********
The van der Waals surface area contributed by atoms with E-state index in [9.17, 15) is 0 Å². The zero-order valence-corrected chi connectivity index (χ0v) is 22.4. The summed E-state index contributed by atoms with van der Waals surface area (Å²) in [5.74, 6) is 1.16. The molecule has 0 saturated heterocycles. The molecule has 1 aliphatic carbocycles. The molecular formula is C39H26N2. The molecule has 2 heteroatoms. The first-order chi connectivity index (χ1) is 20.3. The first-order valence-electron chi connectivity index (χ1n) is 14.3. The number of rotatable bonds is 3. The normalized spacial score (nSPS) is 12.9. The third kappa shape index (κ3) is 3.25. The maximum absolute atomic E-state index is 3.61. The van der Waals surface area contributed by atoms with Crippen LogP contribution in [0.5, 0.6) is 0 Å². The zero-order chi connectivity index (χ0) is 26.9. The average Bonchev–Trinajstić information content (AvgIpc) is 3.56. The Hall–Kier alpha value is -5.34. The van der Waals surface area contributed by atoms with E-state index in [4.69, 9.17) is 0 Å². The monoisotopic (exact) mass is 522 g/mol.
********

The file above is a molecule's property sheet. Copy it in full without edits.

The van der Waals surface area contributed by atoms with E-state index in [9.17, 15) is 0 Å². The zero-order valence-corrected chi connectivity index (χ0v) is 22.4. The summed E-state index contributed by atoms with van der Waals surface area (Å²) in [5.74, 6) is 1.16. The molecule has 0 saturated heterocycles. The molecule has 1 aliphatic carbocycles. The molecular formula is C39H26N2. The molecule has 2 heteroatoms. The first-order chi connectivity index (χ1) is 20.3. The first-order valence-electron chi connectivity index (χ1n) is 14.3. The number of rotatable bonds is 3. The normalized spacial score (nSPS) is 12.9. The third kappa shape index (κ3) is 3.25. The maximum absolute atomic E-state index is 3.61. The van der Waals surface area contributed by atoms with Crippen LogP contribution in [0.5, 0.6) is 0 Å². The zero-order chi connectivity index (χ0) is 26.9. The average Bonchev–Trinajstić information content (AvgIpc) is 3.56. The Hall–Kier alpha value is -5.34. The van der Waals surface area contributed by atoms with E-state index in [4.69, 9.17) is 0 Å². The monoisotopic (exact) mass is 522 g/mol.